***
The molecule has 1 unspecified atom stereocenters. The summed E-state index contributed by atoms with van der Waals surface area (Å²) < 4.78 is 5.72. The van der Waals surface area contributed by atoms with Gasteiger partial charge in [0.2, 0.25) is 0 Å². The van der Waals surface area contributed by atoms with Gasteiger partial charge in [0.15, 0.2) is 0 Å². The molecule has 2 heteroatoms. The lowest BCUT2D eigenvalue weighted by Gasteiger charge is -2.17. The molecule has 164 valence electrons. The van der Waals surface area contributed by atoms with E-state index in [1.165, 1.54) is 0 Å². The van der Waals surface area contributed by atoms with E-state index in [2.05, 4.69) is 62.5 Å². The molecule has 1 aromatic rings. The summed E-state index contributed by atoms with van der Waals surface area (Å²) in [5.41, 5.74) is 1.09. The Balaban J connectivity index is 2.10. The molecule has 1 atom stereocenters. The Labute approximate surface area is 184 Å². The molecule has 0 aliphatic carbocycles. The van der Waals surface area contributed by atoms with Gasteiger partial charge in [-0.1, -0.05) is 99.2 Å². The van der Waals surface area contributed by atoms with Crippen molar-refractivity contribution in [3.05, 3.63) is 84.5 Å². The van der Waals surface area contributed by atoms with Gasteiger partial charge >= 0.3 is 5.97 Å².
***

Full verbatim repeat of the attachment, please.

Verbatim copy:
The molecule has 1 unspecified atom stereocenters. The summed E-state index contributed by atoms with van der Waals surface area (Å²) < 4.78 is 5.72. The van der Waals surface area contributed by atoms with Gasteiger partial charge in [0.2, 0.25) is 0 Å². The van der Waals surface area contributed by atoms with Gasteiger partial charge in [0.15, 0.2) is 0 Å². The molecule has 2 heteroatoms. The lowest BCUT2D eigenvalue weighted by Gasteiger charge is -2.17. The molecule has 164 valence electrons. The van der Waals surface area contributed by atoms with E-state index in [1.165, 1.54) is 0 Å². The van der Waals surface area contributed by atoms with E-state index in [2.05, 4.69) is 62.5 Å². The molecule has 1 aromatic rings. The summed E-state index contributed by atoms with van der Waals surface area (Å²) in [5.41, 5.74) is 1.09. The Balaban J connectivity index is 2.10. The molecule has 1 atom stereocenters. The Labute approximate surface area is 184 Å². The molecule has 0 aliphatic carbocycles. The van der Waals surface area contributed by atoms with Gasteiger partial charge in [-0.1, -0.05) is 99.2 Å². The van der Waals surface area contributed by atoms with Crippen molar-refractivity contribution in [3.05, 3.63) is 84.5 Å². The van der Waals surface area contributed by atoms with Gasteiger partial charge >= 0.3 is 5.97 Å².